I'm writing this post on disease because it came next after Aging in the DMG.  I've been writing my way through the DMG for a month now.  As it happens, I've gotten through the front part, which is mostly punditry about gaming, and into solid rules, with tables and firm results.  This sort of content, incidentally, is all over the original DMG.  It doesn't exist anywhere in 5e, as near as I can tell.

I read about players rage-quitting over being killed by a wandering monster.  I had a conversation with my daughter today where she talked about players rage-quitting over not enough treasure, and the not kind of treasure, and an unequal treasure division between players.  Correct me if I'm wrong — and I'm not — but there's clearly something toxic about a community that a) argues that rage-quitting is a reasonable response to the manner in which a DM adjudicates either happenstance or reward; and b) that expects the rule-makers to continuously reset the game measures in order to soothe the marketing demands of such people.

I believe firmly that the crippling of D&D began here, with disease.  Deviations have multiplied plentifully in the DMG so far: how stat dice are rolled, what level do you start at, the deliberate failure of the designers to write effective rules fully and an over-reliance on the DM's skill in keeping players from becoming bored if they don't get what they want.  Those things, I feel, are matters worthy of discussion and debate, and were by not means clearly understood when I began as a DM.  But this — the use of disease.  Or rather, the decision not to use it; and then to argue that it shouldn't be used, because the insertion of a real world consequence that can strike any person any day is "wrong," or "unfair."  This is where the game's meaning began to fall apart.

We're watching a country fall apart in the same way.  The indisputable fact of Covid will not be accepted as fact by a substantial part of the United States.  To that I can add the indisputable fact of climate change, which the conservatives in my country, Canada, decided yesterday isn't real.  We can add to that a host of things, including Biden's constant, frustrating assertion that racism, violence, greed, whatever is on today's docket, "isn't America."  When it plainly fucking is.  Pardon the political digression, the metaphor is made.  A considerable number of human persons are simply not capable of seeing the intrinsic benefits of a game that, like art, reflects life ... because so many humans are incapable of life.

There is no other way of correlating the evidence.

The next subject heading in the DMG is "Death."

Guess what I'm going to say.

Sunday, March 21, 2021


For those able to visit, I've put up a new post on my Higher Path blog, the first in more than seven months.

Poster's Getting Full


Nine weeks into this project and I keep getting distracted by side projects and duties, but head way is being made.  The space is getting tight, but I'm still not at a point where I seriously have to make choices about what to include.  I did leave off the boomerang this week, but perhaps there might be time for such odd things before I'm done.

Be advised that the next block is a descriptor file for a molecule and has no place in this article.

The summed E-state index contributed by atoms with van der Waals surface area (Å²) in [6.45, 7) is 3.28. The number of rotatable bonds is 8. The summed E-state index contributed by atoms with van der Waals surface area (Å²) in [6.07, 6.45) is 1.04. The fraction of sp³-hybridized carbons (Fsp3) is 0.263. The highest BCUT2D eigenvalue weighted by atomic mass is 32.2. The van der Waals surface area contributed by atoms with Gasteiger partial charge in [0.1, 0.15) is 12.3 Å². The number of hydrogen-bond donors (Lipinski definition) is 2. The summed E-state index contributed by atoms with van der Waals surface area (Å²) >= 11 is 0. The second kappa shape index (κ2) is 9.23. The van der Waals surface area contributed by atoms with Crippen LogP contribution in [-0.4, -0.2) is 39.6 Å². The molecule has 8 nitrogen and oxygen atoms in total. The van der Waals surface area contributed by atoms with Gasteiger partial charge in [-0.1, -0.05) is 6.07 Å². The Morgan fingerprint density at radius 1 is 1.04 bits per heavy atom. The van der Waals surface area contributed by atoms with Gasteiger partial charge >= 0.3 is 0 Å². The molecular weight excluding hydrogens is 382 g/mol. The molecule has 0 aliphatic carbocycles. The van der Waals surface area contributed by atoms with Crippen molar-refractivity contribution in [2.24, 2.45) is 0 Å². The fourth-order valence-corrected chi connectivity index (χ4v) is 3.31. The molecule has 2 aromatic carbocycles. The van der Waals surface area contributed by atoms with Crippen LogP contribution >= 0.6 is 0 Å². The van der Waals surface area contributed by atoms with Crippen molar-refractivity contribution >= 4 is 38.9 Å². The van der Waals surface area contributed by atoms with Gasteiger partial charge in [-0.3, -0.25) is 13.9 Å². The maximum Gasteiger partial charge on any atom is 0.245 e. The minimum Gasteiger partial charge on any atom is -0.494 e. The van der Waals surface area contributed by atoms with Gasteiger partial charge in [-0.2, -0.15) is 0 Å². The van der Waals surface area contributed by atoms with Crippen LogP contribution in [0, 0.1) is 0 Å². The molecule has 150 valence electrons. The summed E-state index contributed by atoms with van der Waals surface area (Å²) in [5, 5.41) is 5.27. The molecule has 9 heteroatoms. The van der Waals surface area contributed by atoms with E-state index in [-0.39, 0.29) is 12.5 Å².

As always, a good expandable version of the poster can be seen on my patreon.  Just move the mouse over the image and it will give you a + option.  Give it some time; the image file is up to 6mb.

That's it for the moment.  I just wanted to reassure readers that it is progressing.  I think my original guess of 13 weeks is out of the question.  That was a rough guess made before starting anyway.  I'm thinking 17 weeks at this point, but perhaps it's not as bad as I think.  Part of my process is making sure the table will remain consistent with my game system, which would seem unimportant to a profit-driven merchant.  I don't want to look at this poster in 5 years and shudder, thinking I wish I'd been more consistent in my work.

Saturday, March 20, 2021

Character Age

If wanted, here are rules for aging.

The only reason to incorporate character age at all would be in the event of a D&D campaign.  The actual age of the character is irrelevant if the goal is to run a one-off adventure or some similar episodic game, where a sustained period of time isn't part of play.  In such cases, it doesn't matter if the character is 20 or 200, or 2000 for that matter, so long as they're able to stand on their two feet and function accordingly.

The game of D&D as it is usually played does not incorporate age well.  In my present campaign, which I began playing online in late 2016, the total "game time" that's passed is not quite three months, from April 18th to July 7th.  This despite the players having gotten involved in two dungeons, many encounters and several short journeys overland and water, though none of those more than 40 miles at a stretch.  The reason for this compressed time comes partly because players do not want to expend food for days just sitting around, but also because viscerally they don't get "tired" of constantly being on the move, as actual living characters would.  Players will concede to sitting in any one location just long enough to heal, but then they are instantly off the next morning, without pause, as though it really matters that they are gone within 8 hours of healing that last hit point and not the day after.